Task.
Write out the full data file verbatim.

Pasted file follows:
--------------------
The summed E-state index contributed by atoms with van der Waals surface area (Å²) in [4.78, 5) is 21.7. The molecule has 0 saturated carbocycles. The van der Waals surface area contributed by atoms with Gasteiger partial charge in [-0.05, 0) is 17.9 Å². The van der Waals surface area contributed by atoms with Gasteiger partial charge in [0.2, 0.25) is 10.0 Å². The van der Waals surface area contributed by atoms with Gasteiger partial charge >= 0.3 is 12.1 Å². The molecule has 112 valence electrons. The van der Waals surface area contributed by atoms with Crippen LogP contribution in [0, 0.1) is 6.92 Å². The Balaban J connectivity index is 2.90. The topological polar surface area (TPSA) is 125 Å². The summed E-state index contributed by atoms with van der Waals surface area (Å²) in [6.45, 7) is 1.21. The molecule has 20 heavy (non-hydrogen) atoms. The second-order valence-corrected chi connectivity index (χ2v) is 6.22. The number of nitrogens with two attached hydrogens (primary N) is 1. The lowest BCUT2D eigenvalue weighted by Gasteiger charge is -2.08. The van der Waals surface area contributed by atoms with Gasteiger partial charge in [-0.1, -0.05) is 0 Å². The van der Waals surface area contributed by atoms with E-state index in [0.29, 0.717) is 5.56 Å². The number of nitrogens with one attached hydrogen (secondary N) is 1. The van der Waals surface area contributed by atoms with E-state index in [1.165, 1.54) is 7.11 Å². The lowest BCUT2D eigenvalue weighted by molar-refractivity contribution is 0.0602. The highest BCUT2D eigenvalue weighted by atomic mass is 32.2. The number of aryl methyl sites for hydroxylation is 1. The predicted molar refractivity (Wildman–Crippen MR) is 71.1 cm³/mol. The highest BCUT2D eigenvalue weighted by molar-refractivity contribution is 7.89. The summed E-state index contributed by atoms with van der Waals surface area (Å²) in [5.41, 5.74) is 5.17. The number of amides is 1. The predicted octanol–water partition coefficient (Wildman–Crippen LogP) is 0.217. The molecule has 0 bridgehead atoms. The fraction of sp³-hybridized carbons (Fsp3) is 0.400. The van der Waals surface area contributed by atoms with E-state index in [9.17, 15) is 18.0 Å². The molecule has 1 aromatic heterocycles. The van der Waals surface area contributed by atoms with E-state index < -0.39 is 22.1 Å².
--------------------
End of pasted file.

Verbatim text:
The summed E-state index contributed by atoms with van der Waals surface area (Å²) in [4.78, 5) is 21.7. The molecule has 0 saturated carbocycles. The van der Waals surface area contributed by atoms with Gasteiger partial charge in [-0.05, 0) is 17.9 Å². The van der Waals surface area contributed by atoms with Gasteiger partial charge in [0.2, 0.25) is 10.0 Å². The van der Waals surface area contributed by atoms with Gasteiger partial charge >= 0.3 is 12.1 Å². The molecule has 112 valence electrons. The van der Waals surface area contributed by atoms with Crippen LogP contribution in [0, 0.1) is 6.92 Å². The Balaban J connectivity index is 2.90. The topological polar surface area (TPSA) is 125 Å². The summed E-state index contributed by atoms with van der Waals surface area (Å²) in [6.45, 7) is 1.21. The molecule has 20 heavy (non-hydrogen) atoms. The second-order valence-corrected chi connectivity index (χ2v) is 6.22. The number of nitrogens with two attached hydrogens (primary N) is 1. The lowest BCUT2D eigenvalue weighted by Gasteiger charge is -2.08. The van der Waals surface area contributed by atoms with Gasteiger partial charge in [-0.1, -0.05) is 0 Å². The van der Waals surface area contributed by atoms with E-state index in [0.29, 0.717) is 5.56 Å². The number of nitrogens with one attached hydrogen (secondary N) is 1. The van der Waals surface area contributed by atoms with E-state index in [1.165, 1.54) is 7.11 Å². The lowest BCUT2D eigenvalue weighted by molar-refractivity contribution is 0.0602. The highest BCUT2D eigenvalue weighted by atomic mass is 32.2. The number of aryl methyl sites for hydroxylation is 1. The predicted molar refractivity (Wildman–Crippen MR) is 71.1 cm³/mol. The highest BCUT2D eigenvalue weighted by molar-refractivity contribution is 7.89. The summed E-state index contributed by atoms with van der Waals surface area (Å²) in [5.41, 5.74) is 5.17. The number of amides is 1. The predicted octanol–water partition coefficient (Wildman–Crippen LogP) is 0.217. The molecule has 0 bridgehead atoms. The fraction of sp³-hybridized carbons (Fsp3) is 0.400. The van der Waals surface area contributed by atoms with E-state index in [9.17, 15) is 18.0 Å². The molecule has 1 aromatic heterocycles. The van der Waals surface area contributed by atoms with E-state index < -0.39 is 22.1 Å².